Posted in: by Richard T. Jameson, Contributors, Directors, Essays

Anthony Mann: No longer neglected, a terrific director gets his day

Thursday, June 30, is the birthday of Emil Anton Bundsmann, who entered the world in 1906 at San Diego, California, and departed it April 29, 1967, in Berlin, Germany. In between he had streamlined his name to Anthony Mann, become a movie director, and acquired a passionate cult among connoisseurs of film style for having made some of the most lucidly and powerfully visualized films in American cinema. Few filmmakers have equaled his genius for fusing landscape and dramatic action, and his heroes—in the films noir of the late Forties and his majestic Westerns of the Fifties—are a compellingly conflicted lot.

He worked off-Broadway from 1925 and entered film in 1938 as director of screen tests for producer David O. Selznick (most famously, on Gone With the Wind). After serving as assistant director on Preston Sturges’s Sullivan’s Travels, among others, he started directing in 1942 and languished for several years in B-movie assignments at mostly B-movie studios. But one of these was Eagle-Lion, an interesting operation under the enlightened executive producer Walter Wanger, and there Mann’s talent began to shine. Working with the brilliant, Hungarian-born cinematographer John Alton, he scored a personal triumph with T-Men (1947), a police-procedural thriller in the then-fashionable semidocumentary mode, but shot through with bold angles, stark contrasts, and dynamic deep-focus compositions. The team followed up with the pungent Raw Deal, He Walked by Night (credited to Alfred Werker, who had fallen ill), and The Black Book (aka Reign of Terror). Their remarkable inventiveness on limited budgets won them entree at Hollywood’s most prestigious studio, Metro-Goldwyn-Mayer.

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Posted in: DVD

Ten DVD Releases That Made 2009 Great

I’ve done my “Best of 2009 on DVD and Blu-ray” list for MSN, which features the usual mix of films old and new and packages creative, lavish and otherwise really, really cool. Here I’d like to do something a little different. This isn’t about the greatest transfers, the most splendiferous supplements, the coolest commentaries, the biggest box sets or the latest, most lavish edition of some perennial collectible (be it The Wizard of Oz or Gone With the Wind or The Seventh Seal, all of which were rereleased on DVD in impressive new editions in conjunction with their stunning Blu-ray debuts). This is all about the movies themselves, those long awaited releases of classics, landmarks, auteur oddities and cult favorites. And yes, quality is an issue, but not the issue.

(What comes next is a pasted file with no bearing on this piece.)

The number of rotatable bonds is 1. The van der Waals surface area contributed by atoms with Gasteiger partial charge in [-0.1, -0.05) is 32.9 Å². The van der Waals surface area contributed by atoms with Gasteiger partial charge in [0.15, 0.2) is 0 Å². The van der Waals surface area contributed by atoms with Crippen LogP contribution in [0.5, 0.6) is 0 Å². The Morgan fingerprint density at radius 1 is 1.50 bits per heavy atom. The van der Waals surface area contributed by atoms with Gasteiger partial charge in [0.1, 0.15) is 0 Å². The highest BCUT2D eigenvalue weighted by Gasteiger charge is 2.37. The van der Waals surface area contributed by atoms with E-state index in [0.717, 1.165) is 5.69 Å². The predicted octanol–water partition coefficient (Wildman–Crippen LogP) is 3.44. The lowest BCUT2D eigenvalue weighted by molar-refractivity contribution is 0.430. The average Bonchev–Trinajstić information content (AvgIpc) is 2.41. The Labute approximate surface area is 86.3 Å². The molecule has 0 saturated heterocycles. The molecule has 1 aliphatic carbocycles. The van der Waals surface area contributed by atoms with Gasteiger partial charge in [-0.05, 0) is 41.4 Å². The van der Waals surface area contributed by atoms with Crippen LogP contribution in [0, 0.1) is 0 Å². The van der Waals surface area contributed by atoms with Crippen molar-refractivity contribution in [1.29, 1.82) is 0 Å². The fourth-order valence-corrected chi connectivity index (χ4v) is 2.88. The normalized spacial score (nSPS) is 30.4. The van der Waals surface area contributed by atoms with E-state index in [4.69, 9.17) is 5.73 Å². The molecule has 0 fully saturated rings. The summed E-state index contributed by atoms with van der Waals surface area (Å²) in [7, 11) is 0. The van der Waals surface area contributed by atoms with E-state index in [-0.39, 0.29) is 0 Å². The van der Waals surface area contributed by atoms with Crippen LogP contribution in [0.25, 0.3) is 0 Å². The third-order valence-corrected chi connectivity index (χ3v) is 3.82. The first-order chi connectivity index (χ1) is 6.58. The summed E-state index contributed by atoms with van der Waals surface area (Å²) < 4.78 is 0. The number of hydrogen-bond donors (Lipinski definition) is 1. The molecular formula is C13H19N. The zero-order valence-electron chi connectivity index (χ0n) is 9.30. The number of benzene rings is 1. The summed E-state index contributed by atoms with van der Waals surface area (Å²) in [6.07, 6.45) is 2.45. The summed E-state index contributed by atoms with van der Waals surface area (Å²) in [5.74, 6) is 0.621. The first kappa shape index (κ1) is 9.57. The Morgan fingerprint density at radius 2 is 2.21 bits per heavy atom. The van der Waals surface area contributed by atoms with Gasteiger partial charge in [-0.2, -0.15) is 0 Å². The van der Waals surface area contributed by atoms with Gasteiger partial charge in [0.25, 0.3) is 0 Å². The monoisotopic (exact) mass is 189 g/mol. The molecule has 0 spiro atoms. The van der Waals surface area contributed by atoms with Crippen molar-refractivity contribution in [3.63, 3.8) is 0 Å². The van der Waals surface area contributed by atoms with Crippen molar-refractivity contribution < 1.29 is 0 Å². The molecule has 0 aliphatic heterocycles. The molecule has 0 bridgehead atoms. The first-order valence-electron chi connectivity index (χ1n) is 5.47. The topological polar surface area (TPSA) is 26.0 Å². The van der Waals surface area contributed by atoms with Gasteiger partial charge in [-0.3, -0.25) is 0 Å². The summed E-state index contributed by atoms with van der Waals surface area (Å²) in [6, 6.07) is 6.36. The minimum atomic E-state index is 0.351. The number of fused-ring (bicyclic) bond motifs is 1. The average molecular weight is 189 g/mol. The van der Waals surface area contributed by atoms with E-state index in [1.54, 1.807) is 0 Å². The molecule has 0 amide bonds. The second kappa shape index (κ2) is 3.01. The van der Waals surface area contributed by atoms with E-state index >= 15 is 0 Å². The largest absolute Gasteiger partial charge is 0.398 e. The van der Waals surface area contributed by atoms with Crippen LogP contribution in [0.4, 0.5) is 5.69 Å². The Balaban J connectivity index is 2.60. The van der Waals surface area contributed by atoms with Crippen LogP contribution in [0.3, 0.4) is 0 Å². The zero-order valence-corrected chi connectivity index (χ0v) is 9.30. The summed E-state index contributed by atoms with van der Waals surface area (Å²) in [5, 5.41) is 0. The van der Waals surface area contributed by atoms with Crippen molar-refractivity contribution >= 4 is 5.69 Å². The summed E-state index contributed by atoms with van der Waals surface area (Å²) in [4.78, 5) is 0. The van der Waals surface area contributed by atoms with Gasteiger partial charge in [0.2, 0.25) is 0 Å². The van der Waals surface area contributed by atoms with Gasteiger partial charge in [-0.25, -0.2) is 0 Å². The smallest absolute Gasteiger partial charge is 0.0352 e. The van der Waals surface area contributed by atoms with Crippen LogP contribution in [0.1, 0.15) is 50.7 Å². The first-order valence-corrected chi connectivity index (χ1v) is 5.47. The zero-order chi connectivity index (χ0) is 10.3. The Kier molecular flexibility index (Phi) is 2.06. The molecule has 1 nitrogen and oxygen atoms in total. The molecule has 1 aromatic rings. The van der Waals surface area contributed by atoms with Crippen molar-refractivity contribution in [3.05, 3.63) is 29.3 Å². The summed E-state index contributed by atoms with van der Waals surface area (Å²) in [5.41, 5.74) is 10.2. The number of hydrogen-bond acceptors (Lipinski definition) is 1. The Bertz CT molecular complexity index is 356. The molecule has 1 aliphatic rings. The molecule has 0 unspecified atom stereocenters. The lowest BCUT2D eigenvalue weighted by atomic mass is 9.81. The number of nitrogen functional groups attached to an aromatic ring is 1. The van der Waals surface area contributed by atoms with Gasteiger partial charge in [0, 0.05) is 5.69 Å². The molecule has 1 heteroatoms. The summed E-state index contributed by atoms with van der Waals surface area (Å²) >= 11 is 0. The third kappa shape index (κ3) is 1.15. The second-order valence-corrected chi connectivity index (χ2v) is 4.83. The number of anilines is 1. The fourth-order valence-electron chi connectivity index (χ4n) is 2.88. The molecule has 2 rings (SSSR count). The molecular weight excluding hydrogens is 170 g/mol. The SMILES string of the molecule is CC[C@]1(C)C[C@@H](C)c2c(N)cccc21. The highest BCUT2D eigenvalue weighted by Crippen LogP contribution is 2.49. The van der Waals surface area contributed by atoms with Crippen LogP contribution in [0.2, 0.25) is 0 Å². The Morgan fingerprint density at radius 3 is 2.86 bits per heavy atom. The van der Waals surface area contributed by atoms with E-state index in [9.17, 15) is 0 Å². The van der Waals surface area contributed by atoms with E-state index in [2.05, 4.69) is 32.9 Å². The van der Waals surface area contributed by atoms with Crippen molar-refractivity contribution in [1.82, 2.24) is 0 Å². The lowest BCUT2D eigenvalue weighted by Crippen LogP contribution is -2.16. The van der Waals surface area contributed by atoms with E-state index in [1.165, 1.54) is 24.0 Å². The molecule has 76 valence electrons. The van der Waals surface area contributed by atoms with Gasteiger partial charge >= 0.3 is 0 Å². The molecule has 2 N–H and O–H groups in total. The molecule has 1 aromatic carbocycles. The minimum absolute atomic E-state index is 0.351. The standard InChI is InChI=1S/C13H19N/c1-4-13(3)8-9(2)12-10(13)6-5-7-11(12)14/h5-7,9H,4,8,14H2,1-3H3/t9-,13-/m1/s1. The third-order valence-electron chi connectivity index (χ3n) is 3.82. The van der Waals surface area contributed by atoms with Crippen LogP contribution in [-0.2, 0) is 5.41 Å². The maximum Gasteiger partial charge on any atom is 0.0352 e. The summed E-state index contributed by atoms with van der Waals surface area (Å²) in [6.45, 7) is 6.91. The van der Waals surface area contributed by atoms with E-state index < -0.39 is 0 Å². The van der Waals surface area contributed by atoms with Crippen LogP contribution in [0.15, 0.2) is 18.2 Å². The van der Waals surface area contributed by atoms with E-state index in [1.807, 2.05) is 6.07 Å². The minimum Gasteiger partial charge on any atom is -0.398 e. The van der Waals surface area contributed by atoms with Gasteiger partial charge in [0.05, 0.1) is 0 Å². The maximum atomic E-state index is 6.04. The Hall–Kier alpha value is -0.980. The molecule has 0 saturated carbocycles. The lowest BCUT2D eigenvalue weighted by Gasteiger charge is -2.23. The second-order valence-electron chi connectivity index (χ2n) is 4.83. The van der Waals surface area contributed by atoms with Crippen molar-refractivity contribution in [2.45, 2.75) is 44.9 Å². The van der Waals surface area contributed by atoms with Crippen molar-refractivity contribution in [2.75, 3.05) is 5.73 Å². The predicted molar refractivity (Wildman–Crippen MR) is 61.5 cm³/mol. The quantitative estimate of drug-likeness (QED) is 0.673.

I’ll be tackling box sets, cult oddities and silent releases in separate features but I begin with ten films that made their DVD debut this year. Not necessarily the most important or the greatest, but those unheralded releases that make my job such a joy. In no particular order, I count them down starting with my own modest contribution to the year in DVD…

The Exiles
The Exiles

10. The Exiles (Milestone/Oscilloscope) – In the interests of full disclosure, I was involved in the DVD release of this amazing American indie, almost forgotten until Thom Anderson featured it in his documentary Los Angeles Plays Itself. I play moderator on the commentary track with author/filmmaker Sherman Alexie and I interview Alexie for a separate audio-only interview on the second disc of the collection. That said, this is arguably the great archival release of the year. Kent Mackenzie’s independently produced 1961 drama (when independent cinema was the realm of mavericks and dreamers working in the margins, rather than studio subsidiaries and major actors looking for a challenge) chronicled the lives of urban American Indians (all of them non-actors drawing from their own lives) on the Bunker Hill area of Los Angeles over one long, alcohol-lubricated night.

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